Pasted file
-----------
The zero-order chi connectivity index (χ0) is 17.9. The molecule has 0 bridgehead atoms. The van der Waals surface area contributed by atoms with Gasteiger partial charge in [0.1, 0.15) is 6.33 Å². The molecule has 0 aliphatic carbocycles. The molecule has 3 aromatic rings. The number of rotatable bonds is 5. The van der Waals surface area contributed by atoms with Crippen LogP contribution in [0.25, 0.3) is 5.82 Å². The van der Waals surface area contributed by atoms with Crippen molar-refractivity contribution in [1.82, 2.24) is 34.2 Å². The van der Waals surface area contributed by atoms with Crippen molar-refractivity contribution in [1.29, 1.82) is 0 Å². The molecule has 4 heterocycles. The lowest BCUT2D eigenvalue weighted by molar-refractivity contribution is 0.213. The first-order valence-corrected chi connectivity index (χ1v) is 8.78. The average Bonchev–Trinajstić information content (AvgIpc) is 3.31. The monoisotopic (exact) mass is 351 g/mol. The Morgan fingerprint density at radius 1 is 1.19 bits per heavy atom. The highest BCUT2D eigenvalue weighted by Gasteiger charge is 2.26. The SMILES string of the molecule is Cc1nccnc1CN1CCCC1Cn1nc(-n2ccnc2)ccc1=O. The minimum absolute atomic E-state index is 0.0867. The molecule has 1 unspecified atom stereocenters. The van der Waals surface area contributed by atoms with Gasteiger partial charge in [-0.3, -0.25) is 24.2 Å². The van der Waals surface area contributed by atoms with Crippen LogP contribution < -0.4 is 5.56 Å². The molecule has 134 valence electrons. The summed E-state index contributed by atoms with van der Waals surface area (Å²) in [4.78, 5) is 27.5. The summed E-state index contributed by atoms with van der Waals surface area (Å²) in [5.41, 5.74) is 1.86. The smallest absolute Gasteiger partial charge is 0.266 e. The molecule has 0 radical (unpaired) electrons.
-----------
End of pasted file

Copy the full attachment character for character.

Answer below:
The zero-order chi connectivity index (χ0) is 17.9. The molecule has 0 bridgehead atoms. The van der Waals surface area contributed by atoms with Gasteiger partial charge in [0.1, 0.15) is 6.33 Å². The molecule has 0 aliphatic carbocycles. The molecule has 3 aromatic rings. The number of rotatable bonds is 5. The van der Waals surface area contributed by atoms with Crippen LogP contribution in [0.25, 0.3) is 5.82 Å². The van der Waals surface area contributed by atoms with Crippen molar-refractivity contribution in [1.82, 2.24) is 34.2 Å². The van der Waals surface area contributed by atoms with Crippen molar-refractivity contribution in [1.29, 1.82) is 0 Å². The molecule has 4 heterocycles. The lowest BCUT2D eigenvalue weighted by molar-refractivity contribution is 0.213. The first-order valence-corrected chi connectivity index (χ1v) is 8.78. The average Bonchev–Trinajstić information content (AvgIpc) is 3.31. The monoisotopic (exact) mass is 351 g/mol. The Morgan fingerprint density at radius 1 is 1.19 bits per heavy atom. The highest BCUT2D eigenvalue weighted by Gasteiger charge is 2.26. The SMILES string of the molecule is Cc1nccnc1CN1CCCC1Cn1nc(-n2ccnc2)ccc1=O. The minimum absolute atomic E-state index is 0.0867. The molecule has 1 unspecified atom stereocenters. The van der Waals surface area contributed by atoms with Gasteiger partial charge in [-0.3, -0.25) is 24.2 Å². The van der Waals surface area contributed by atoms with Crippen LogP contribution < -0.4 is 5.56 Å². The molecule has 134 valence electrons. The summed E-state index contributed by atoms with van der Waals surface area (Å²) in [4.78, 5) is 27.5. The summed E-state index contributed by atoms with van der Waals surface area (Å²) in [5.41, 5.74) is 1.86. The smallest absolute Gasteiger partial charge is 0.266 e. The molecule has 0 radical (unpaired) electrons.